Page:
An integral purchase that enabled the transition to all family members getting around by bike was an electric bike for Amy. Whilst Amy’s partner was already used to being a bike commuter and the kids were competent at pedalling themselves (and mostly only had to move short distances), Amy wasn’t much of a rider and isn’t a fan of physical exertion. The e-bike proved both practical and enjoyable as a way of getting around, including a commute to work of approximately 7 km.
The car-free experiment was such a success that there are now no plans for the family to own a car again. Good for the family finances and for reducing their emissions. It has had other benefits too. For Amy, it’s getting out into the world that she enjoys.
“I just feel happy on the bike. I like experiencing the weather before work.”
Another benefit has been the kids developing confidence and independence about getting themselves around. Now that they are 15 and 17 they don’t need a parent cycling along with them but earlier on they got to learn the best routes and build skills for negotiating traffic with parental guidance. They have also become fitter and stronger riders than they would otherwise be.
There have been challenges though. Even when children can walk or ride to school, most parents with kids in upper primary school or secondary school will be familiar with the expectation of ferrying kids around to sports and other activities.
The family partially managed this by keeping involvement fairly local, and also drawing on the collective community resources (e.g. getting to soccer games with other kids on the team who live close, or borrowing neighbours’ cars). One activity they found particularly tricky was squad swimming in early high school. The pool was about 8 kms from home and the kids were often too tired to ride back after swimming. In winter the early morning swims meant getting up and riding in the dark. In the end they found borrowing a car on those days was a more practical solution.
I’m curious if there was also resistance to bike-life from the kids, of the ‘do I really need to ride? I’m too tired!’ kind. Amy pointed out that her kids were as prone to having a whinge as any, but simply not having a car sitting there available to use spontaneously has been the best antidote to any resistance to getting around by bike. This goes for the adults in the family as well as the kids!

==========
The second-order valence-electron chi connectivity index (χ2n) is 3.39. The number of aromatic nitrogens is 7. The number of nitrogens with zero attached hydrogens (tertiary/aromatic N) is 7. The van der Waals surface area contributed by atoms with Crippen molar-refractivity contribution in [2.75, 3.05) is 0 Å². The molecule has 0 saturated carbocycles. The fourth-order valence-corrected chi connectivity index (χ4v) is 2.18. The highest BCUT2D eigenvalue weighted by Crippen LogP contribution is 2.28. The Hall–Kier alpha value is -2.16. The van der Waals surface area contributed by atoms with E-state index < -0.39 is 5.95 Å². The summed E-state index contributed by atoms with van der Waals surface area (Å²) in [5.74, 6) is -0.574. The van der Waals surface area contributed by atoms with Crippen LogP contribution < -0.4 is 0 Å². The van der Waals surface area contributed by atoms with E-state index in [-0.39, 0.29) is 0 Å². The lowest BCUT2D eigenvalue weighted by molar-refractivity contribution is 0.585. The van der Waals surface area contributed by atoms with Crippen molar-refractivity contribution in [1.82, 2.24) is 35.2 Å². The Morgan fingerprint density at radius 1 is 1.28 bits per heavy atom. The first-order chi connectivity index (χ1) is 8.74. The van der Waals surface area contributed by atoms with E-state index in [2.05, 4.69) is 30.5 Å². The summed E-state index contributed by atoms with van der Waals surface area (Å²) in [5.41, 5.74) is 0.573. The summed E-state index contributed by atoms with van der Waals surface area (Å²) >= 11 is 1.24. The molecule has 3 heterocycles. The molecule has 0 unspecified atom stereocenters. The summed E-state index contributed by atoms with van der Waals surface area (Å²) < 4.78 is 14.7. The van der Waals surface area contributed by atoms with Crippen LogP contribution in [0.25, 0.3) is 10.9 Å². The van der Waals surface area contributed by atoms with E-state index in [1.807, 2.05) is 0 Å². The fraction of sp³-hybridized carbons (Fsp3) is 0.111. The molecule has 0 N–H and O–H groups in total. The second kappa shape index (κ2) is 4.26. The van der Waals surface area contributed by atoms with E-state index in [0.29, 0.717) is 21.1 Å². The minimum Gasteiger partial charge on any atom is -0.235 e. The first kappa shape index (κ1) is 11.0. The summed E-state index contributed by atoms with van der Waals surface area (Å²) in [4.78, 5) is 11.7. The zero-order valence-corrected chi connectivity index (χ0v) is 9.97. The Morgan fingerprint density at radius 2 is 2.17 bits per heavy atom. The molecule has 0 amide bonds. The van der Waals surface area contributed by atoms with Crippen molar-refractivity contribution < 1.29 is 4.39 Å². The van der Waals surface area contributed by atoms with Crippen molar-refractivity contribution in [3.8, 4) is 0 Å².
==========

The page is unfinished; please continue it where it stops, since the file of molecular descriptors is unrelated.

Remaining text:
Amy believes that many more people would be motivated to go car free if they simply realised how expensive owning a car is. So much of the expense seems to go unnoticed as it’s taken for granted that a family ‘needs’ a car.
What’s holding us back?
I asked the bike-life pioneers I spoke to about what is needed for us to transition to a future where bike life is the norm and not the exception, as the climate emergency demands. All were clear that we need improved bike infrastructure and other measures to ensure greater safety for cyclists.
They volunteered examples of infrastructure improvements that were needed. These included:
- dedicated separate bike lanes (where bikes and cars are separated)
- better connectivity of bike routes (no lanes that just end suddenly)
- integration of cycling and public transport (e.g. bike routes to stations, better bike security if leaving your bike at the train station, or bike bays on the train to take it with you).
All the people I spoke to for this story live in the north of Melbourne (Preston and surrounds) where connectivity to services is relatively good, yet it’s very apparent to riders that bike infrastructure needs vast improvement.
Elvira suggests legal changes such as reduced speed limits for cars and presumption of fault against car drivers in case of collisions could also improve safety for cyclists.
Ruby mentioned the need for some driver attitudes to cyclists to change. Victoria feels it would also be helpful to have widely available bicycle education for potential riders so they can feel confident on a bike.
The bike future we need could arrive much sooner under state and local governments with an ambitious bike infrastructure plan. The early adopters of bike-life are an important part of the transition, as they demonstrate that families can often get around without a one-tonne metal capsule around them. In fact, they find it enjoyable to do so!